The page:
Wednesday, December 23, 2009

Logging data to the 12 hive log

(the article was "copy-pasted" from!AEC42F315B4528B0!3056.entry?wa=wsignin1.0&ppud=4&sa=58367829. In case you don't have or you don't want to sign in MDSN)

This is something that has come up for me a few times in the past - when you are writing something for SharePoint, how do you go about logging what your custom code is doing? I have been on projects in the past that have written custom web services to get logging details, others that have recorded data to the event log, and even a couple of don't log, they just spit data out to the screen when something goes wrong. So if you find yourself wondering how you should do you logging, then you need to be introduced to the PortalLog class.

Microsoft.Office.Server.Diagnostics.PortalLog is the class, and it is in the Microsoft.Office.Server.dll file. This class will allow you to log your debug information straight to the 12 hive logs, just like every other SharePoint component. This has the obvious bonus of meaning that all your logging information is in the one place. The big draw back though is that it is often easy to loose stuff in those log files (they can get quite large) but I personally think the idea of knowing that if something goes wrong it gets logged to the one spot is a pretty decent trade off for that, especially when you see how easy it is to do this - its one line of code!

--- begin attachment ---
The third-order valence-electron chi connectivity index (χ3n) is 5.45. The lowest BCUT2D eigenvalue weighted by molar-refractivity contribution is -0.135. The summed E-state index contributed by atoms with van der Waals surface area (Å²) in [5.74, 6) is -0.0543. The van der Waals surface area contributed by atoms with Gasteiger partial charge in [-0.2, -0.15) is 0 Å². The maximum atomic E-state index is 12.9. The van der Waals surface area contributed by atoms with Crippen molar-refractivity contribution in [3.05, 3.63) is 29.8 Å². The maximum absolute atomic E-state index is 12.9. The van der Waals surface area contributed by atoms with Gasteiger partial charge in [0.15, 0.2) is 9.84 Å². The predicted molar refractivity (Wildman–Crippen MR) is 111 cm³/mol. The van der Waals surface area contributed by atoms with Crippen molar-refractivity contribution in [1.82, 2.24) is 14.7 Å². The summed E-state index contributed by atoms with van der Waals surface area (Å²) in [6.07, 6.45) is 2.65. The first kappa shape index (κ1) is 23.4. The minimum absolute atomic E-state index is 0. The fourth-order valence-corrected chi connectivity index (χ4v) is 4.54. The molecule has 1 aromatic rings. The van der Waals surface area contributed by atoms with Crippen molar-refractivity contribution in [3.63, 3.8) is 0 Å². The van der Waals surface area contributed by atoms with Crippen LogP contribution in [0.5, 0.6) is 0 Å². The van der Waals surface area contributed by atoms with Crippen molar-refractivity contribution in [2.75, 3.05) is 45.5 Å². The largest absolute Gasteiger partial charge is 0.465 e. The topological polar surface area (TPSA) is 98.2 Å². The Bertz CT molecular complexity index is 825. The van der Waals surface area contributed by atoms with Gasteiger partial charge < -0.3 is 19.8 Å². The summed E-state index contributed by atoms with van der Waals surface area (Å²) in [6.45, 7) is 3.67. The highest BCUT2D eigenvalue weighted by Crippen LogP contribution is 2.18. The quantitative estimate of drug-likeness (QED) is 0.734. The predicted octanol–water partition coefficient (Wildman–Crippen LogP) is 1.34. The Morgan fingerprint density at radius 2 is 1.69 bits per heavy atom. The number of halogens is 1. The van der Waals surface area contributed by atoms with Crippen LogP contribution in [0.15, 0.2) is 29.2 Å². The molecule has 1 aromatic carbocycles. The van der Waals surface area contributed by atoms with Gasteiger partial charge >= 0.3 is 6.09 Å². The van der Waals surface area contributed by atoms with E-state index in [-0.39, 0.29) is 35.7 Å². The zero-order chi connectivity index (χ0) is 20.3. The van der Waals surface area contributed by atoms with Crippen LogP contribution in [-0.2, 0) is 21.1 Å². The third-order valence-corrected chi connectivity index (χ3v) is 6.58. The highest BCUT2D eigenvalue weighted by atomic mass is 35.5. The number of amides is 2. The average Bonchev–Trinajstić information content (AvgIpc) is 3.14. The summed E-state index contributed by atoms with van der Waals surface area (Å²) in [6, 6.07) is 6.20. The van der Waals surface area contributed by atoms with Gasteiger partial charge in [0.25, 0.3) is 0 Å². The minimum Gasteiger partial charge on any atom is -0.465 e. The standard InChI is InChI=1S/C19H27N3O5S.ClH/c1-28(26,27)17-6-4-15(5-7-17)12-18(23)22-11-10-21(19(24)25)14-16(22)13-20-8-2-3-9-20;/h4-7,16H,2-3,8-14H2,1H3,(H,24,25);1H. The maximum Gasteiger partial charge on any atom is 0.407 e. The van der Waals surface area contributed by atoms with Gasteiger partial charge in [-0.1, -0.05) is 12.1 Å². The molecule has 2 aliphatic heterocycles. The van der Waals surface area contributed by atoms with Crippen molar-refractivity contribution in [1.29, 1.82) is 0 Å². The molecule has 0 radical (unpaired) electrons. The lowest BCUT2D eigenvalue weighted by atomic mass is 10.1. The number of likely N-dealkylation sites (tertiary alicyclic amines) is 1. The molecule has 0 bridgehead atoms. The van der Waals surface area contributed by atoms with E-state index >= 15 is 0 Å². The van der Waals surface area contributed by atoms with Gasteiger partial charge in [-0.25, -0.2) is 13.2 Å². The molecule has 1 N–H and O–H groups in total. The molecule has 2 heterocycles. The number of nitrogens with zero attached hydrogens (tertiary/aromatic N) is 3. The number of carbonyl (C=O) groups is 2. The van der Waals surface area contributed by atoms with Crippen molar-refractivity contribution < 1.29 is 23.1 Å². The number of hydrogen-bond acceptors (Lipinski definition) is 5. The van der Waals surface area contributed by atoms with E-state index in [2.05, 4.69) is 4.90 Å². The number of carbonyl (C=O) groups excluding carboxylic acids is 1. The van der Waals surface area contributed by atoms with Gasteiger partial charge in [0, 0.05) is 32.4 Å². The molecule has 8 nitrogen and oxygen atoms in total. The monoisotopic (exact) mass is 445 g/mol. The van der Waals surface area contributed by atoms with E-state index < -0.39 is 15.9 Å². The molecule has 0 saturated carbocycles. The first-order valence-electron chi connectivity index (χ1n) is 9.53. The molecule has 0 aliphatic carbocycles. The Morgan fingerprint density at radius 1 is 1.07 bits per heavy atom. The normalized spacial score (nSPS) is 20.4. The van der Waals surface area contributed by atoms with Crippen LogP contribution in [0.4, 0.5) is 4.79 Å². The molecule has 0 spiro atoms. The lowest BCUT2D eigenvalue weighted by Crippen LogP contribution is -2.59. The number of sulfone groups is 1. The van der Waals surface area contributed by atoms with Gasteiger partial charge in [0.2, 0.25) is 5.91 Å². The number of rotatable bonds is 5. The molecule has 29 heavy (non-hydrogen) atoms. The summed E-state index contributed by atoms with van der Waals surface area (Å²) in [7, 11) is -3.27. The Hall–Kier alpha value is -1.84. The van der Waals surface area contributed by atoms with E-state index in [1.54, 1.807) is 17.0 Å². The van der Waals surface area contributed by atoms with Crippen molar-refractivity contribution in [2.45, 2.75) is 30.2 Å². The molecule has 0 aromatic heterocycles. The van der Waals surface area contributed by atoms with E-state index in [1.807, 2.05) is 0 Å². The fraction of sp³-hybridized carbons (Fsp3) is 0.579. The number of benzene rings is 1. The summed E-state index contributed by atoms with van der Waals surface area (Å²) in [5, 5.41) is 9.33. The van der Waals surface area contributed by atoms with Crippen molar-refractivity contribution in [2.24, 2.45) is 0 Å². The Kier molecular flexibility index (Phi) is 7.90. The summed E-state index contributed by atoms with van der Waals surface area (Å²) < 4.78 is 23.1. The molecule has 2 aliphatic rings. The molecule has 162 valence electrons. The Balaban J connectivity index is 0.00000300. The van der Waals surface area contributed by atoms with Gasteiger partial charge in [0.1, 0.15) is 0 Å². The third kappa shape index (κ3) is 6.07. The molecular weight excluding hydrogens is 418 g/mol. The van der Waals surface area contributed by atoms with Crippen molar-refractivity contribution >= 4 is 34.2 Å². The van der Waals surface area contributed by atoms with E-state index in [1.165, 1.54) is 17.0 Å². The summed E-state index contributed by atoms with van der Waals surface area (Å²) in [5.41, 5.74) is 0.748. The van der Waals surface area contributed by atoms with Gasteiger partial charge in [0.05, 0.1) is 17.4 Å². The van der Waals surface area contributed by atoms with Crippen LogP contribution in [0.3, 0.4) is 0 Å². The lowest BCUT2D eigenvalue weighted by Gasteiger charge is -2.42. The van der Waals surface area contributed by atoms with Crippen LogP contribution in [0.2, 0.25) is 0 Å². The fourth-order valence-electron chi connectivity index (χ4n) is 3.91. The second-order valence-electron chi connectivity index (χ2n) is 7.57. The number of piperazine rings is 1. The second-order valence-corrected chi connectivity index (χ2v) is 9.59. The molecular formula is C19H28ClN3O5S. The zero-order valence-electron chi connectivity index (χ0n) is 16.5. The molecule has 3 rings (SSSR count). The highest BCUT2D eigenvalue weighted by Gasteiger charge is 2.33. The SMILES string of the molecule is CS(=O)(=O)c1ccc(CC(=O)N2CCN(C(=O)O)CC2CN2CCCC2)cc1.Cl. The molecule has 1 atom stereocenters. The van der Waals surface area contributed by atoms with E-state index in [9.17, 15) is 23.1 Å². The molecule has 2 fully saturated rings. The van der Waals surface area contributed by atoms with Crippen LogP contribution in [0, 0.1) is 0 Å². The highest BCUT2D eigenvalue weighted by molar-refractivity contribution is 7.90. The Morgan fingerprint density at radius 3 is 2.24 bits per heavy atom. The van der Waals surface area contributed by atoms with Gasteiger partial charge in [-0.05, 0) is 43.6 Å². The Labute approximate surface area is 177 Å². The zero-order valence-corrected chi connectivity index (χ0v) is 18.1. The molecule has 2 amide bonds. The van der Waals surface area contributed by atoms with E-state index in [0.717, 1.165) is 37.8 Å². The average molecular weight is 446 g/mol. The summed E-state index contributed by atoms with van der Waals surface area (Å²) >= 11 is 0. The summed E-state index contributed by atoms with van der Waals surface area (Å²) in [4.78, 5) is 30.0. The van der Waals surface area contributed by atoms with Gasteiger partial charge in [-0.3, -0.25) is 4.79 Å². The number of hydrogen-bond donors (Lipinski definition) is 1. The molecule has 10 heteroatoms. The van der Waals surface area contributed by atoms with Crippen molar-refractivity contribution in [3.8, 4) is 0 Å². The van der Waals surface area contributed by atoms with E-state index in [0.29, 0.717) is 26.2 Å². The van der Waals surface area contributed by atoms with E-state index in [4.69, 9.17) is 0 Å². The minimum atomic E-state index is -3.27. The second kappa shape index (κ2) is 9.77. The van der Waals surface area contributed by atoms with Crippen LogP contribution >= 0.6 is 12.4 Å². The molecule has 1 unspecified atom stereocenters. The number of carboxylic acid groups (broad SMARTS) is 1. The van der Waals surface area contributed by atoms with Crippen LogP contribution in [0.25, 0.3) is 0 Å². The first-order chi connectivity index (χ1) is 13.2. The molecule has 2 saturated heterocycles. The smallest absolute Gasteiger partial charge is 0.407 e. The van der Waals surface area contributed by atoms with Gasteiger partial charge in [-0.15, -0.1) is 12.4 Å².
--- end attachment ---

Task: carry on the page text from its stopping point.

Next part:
1: PortalLog.WriteString("My error is {0}", ex.message);

That's it! The WriteString() method is used just like a String.Format() method, where you can put as many parameters on the end as you need to get your message formatted right. Also you can use PortalLog.DebugWriteString() does the same thing, but it allows you to specify the level of the item you are logging (either Critical, Error, Information or Verbose).

There are other ways to write to the SharePoint ULS (unified logging service), but from what I have seen they all involve using some unmanaged code, which is far more effort than this simple one line solution, so why not consider giving this one a go in your next piece of code.